By DAN WAY
Most cropland in North Carolina must be spread regularly with alkaline limestone to neutralize their inherently acidic nature. Solar installations do not perform that practice, and after 20 years or more of nonagricultural use the acid content of soil would spike.
A farmer wanting to reclaim the land would have to make a significant investment in limestone and other nutrients. Whether that would be economically feasible would depend on agriculture prices being high enough to sustain the outlay, Heiniger said.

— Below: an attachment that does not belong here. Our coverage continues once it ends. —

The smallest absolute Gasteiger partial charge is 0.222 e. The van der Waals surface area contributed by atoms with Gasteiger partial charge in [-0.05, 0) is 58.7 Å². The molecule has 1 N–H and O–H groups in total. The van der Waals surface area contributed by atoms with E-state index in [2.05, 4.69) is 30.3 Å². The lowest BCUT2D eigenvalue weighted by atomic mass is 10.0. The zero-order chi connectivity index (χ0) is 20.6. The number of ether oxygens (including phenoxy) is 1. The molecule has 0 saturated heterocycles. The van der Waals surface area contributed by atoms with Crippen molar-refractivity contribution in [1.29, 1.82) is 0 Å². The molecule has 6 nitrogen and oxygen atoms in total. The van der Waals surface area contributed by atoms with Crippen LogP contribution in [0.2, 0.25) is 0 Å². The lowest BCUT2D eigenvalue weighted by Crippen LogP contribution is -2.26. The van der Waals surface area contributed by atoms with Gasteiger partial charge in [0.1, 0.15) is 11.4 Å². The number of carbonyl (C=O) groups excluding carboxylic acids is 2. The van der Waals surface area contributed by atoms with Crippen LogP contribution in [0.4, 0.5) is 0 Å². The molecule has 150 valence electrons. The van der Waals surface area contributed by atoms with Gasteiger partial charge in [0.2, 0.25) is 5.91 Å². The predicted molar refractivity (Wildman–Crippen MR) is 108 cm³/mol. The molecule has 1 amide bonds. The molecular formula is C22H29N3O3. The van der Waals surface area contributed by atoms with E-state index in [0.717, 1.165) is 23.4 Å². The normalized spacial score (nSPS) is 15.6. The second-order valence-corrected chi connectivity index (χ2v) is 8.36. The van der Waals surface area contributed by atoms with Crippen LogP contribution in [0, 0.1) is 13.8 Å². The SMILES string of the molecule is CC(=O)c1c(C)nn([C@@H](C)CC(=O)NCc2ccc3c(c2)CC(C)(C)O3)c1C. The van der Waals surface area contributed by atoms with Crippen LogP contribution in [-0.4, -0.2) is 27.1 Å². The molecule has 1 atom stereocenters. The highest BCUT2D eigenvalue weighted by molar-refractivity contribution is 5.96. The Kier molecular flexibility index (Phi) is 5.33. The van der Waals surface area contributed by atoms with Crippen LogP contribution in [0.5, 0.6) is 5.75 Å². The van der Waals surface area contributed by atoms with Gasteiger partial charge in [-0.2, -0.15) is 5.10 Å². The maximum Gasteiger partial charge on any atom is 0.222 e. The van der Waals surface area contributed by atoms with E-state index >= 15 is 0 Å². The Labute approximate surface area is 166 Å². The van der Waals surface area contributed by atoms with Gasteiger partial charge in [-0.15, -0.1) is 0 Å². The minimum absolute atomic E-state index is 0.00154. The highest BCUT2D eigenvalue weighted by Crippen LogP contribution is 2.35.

The data shows the solar panels “channelize water,” causing it to leave the site faster, and infiltrate neighboring properties, Heiniger said. Some farmers have confirmed their fields became wetter than before the placement of a nearby solar facility, and they were having difficulty getting in to till their land to prepare it for the growing season.
Grass and plant cover at solar facilities would prevent a lot of erosion, but water leaving the site carries some particulate, Heiniger said.